For example, if you estimate that a lab procedure you are conducting will only generate 1-gallon of a specific waste stream over a one year period of time, then a 1-gallon waste container may be too large of a choice because lab waste is required to be picked up for disposal from UVM labs every six (6) months. On the other hand, if you estimate that a procedure will generate 500 mls of a specific waste stream in one week and you have hundreds of samples to run, perhaps a larger waste container makes sense so you only have to have two waste pickups per year.
Safety staff are always available to help make these kinds of waste descisions.
UVM Chemsource Sells Some Waste Containers
UVM Chemsource only sells 1-gallon amber glass waste containers and 5-gallon (20 liters) plastic containers for liquid or solid waste collection. Waste containers cannot be returned to users. 5-gal waste container customers pay for the initial delivery of a 5-gallon waste container to help cover our cost. From then on, 5-gallon waste containers are swapped out at no additional charge.
Labs that need to collect lab waste in volumes larger than 5 gallons (20-liters) should contact Safety staff before doing so.
If your lab needs smaller waste containers, please contact a contracted UVM preferred vendor, such a VWR or Thermo-Fischer Scientific, to purchase the appropriate size waste containers for your needs.
UVM's laboratory safety program requires that laboratory waste that will accumulate over a period of time be labeled with a Laboratory Waste Accumulation Container label. This is a requirement of UVM's Laboratory Safety Program and is clearly noted on the monthly Laboratory Self-Inspection Checklist.
Clearly and completely filled out laboratory waste accumulation labels ensure that laboratory staff, Safety staff, custodians, Physical Plant personnel and emergency responders can identify containers of waste and any chemical hazards easily.
Waste labeling at UVM is a two-part procedure:
- Fill out and place a yellow Laboratory Waste Accumulation Container label on any container that is being used to collect waste over time. This label must be filled out and placed on the waste container as soon as one drop of liquid (or solid contaminated debris) is added to the container.
- Once a waste container is full OR 6-months from the waste accumulation start date, it is required that a white Laboratory Waste Tag be filled out and entered online. Be sure to hang the tag on the waste container itself. Entering the lab waste tag online notifies UVM lab waste technicians that there is a waste container(s) ready for pickup and proper disposal.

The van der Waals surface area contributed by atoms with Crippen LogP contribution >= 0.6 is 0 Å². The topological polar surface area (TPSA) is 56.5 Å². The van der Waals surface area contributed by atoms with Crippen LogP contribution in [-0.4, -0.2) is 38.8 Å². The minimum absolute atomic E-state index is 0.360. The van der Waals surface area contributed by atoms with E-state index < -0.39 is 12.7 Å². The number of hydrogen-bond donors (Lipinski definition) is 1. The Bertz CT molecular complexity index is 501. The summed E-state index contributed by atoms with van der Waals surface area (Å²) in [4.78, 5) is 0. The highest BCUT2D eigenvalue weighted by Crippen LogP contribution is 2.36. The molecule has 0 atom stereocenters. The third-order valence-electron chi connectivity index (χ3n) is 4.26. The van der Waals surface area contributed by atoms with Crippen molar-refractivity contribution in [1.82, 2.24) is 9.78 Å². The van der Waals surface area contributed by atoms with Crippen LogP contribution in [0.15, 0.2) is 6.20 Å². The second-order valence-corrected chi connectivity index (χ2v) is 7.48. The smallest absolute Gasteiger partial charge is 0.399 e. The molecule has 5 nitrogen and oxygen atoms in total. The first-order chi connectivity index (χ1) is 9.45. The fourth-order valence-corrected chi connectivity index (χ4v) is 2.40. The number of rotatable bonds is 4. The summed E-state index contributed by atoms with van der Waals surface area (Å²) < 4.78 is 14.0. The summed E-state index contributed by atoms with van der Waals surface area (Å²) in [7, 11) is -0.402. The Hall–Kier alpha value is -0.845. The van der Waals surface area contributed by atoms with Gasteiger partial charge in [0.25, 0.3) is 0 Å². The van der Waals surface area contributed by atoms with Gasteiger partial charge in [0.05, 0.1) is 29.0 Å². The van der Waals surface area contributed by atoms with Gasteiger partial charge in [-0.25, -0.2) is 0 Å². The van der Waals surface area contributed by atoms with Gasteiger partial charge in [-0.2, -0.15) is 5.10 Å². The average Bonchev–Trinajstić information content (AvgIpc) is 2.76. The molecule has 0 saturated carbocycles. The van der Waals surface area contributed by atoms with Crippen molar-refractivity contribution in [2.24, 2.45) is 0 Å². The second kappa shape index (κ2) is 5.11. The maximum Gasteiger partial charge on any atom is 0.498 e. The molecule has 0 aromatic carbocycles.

If you are not following this procedure, it may cause an accident and your lab and waste are out of compliance with UVM's Laboratory Safety Program. Please review the details about this procedure below. Waste accumulation labels and laboratory waste tags are available from several locations on campus.
Laboratory Waste Accumulation Container label
The Laboratory Waste Accumulation Container label must be filled out completely. As part of the required UVM monthly laboratory self-inspection, visibly inspect waste container labels.
If the information written on a waste label is unreadable (has faded over time or chemicals have dripped on to the label), replace it! A properly filled out laboratory waste accumulation label includes:
- Full English names to list all of the contents,
- The date that the waste began being collected
- Circles around the appropriate hazard(s) of the contents
Waste container labels must be visible and readable at all times.
Once a waste container is full OR the date on the container is approaching a 6-month time frame, fill out a white muti-part Laboratory Waste Tag. List all chemical contents in English (no formulas) and estimated percentages.
Waste tags are uniquely numbered. NEVER MAKE UP A TAG NUMBER. After manually filling out a waste tag,
- Enter the waste tag online,
- Attach the tag to the waste container with tape or the string, and
- Place the containers into a properly labeled storage cabinet with other compatible chemicals. (Do not store waste in a chemical fume hood unless odors are being emitted).
Waste technicians pick up laboratory waste for disposal 2x per week on main campus. Waste from off-campus buildings is picked up on the 1st and 3rd Thursday of each month. Off campus locations include Colchester Research Facility, Rubenstein Laboratories, Proctor Maple Research Facility, UVM Horticulture Education & Research Center, etc.
How to Tag Multiple Containers Containing Identical Waste
It is recommended that labs review all of their chemicals in storage and conduct a cleanout of old and unused chemicals once per year.
If a lab has more than 15 or 20 waste containers ready for disposal at one time, please contact Safety staff to set up a time for us to meet with you so we can assist with the proper segregation, tagging and disposal of the waste. In these cases, EACH container need not be tagged individually. Please meet with your Laboratory Safety Coordinator before conducting any chemical cleanout.
When renovating, relocating or closing a lab at UVM, it is the responsibility of the Principal Investigator to make sure that the lab is decommissioned properly. A Laboratory Clearance Checklist must be completed. Please review UVM's Lab Clearance Procedure.
- Waste containers must be securely closed when not in use.
- All liquid laboratory wastes must be stored in secondary containment in case the primary container fails.
- Never leave a funnel in a waste container unless the funnel itself is designed to be a secure lid.
- Avoid or minimize the storage of waste materials inside a chemical fume hood to preserve space for working safely and to allow for proper airflow within the fume hood.
- Flammable waste should be stored within a flammable safety cabinet and must count towards the fire code storage limits for the lab.
- Do not store waste containers on the floor. In some cases, larger, non-glass containers of waste may be stored on the floor inside of a secondary containment bin. Never block aisles and/or egress and do not create a tripping hazard.
Chemical waste storage cabinets